The IRS has proposed sweeping changes to the valuations of interests in family-controlled businesses for estate, gift and generation-skipping transfer tax purposes. If these changes go into effect in 2017, as planned, they will significantly impact the estate and business succession planning of family businesses.

A tenant in an office building hired a janitorial service to clean its carpets. An employee of the cleaning service carried a bucket of soapy water up the stairs, spilled it and fell, suffering serious injuries. The worker sued the tenant, who in turn sued the landlord. Who should pay the worker’s medical bills?

Caring for a child with disabilities or other special needs often presents a wide range of difficult challenges. For the parents (or grandparents) of these children, there is an additional worry:  who will provide for the needs of these children, who may not be able to manage for themselves in adulthood, after their parents are gone?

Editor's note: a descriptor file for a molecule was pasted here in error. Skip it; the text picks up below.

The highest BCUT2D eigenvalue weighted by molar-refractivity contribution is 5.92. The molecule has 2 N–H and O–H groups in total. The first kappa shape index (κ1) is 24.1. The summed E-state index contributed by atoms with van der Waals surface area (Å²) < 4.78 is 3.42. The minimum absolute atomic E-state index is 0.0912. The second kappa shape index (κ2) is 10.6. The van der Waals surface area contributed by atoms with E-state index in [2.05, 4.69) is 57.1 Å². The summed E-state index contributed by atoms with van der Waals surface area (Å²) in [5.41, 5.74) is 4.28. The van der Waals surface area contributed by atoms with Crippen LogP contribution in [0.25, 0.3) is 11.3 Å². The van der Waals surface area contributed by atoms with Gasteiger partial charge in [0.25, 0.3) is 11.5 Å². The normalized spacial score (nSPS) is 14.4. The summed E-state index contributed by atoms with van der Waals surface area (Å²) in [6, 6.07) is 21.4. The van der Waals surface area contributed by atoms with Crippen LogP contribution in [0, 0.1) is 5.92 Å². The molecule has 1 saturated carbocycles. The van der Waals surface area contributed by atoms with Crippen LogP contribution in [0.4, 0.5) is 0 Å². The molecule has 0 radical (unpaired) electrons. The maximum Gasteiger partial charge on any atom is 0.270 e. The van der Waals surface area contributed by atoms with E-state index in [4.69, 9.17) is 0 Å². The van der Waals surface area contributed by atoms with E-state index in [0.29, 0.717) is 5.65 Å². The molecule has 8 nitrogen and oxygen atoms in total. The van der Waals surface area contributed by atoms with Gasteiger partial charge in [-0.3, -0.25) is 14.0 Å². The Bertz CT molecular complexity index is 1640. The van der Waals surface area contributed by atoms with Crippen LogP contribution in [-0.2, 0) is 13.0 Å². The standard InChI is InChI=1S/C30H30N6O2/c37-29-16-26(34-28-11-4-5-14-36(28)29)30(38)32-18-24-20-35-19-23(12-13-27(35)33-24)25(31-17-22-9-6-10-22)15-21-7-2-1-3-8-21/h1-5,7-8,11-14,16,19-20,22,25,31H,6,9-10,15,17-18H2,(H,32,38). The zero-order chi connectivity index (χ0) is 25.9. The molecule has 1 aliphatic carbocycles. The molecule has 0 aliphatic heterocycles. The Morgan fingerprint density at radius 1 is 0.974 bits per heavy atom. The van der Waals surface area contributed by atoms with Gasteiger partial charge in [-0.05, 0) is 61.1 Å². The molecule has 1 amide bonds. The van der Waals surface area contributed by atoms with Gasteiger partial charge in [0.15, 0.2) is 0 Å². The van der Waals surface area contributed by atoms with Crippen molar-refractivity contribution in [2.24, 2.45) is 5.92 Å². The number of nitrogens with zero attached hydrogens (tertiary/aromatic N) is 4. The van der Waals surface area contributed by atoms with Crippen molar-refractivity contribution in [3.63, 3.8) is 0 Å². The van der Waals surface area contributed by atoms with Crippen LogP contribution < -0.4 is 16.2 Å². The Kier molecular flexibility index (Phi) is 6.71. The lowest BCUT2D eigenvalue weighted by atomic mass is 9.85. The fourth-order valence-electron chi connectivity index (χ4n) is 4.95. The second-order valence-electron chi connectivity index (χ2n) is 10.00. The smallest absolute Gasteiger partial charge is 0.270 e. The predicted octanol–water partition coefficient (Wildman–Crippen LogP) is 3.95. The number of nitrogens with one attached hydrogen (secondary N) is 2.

Entrepreneurs who launch successful new ventures, and the investors who fund these startup companies, can now really ring the economic bell upon a liquidity event, thanks to a recent change in the tax code.

With California’s crowded court calendars, there can be a substantial time lag between the filing of a lawsuit in a business dispute and the eventual ruling by a court on that dispute.  Not surprisingly, plaintiffs who win their cases want to collect not only the original amount due to them, but interest on that amount for the months or years the case was in court – what lawyers call “prejudgment interest.”

For lawyers, litigation is our bread and butter. For almost any business executive, however, a lawsuit is a costly, time-consuming and frustrating distraction. It is hardly surprising that litigation has been compared to trench warfare, with each side digging in and lobbing legal documents at each other for months or years, while the billable hours steadily rise.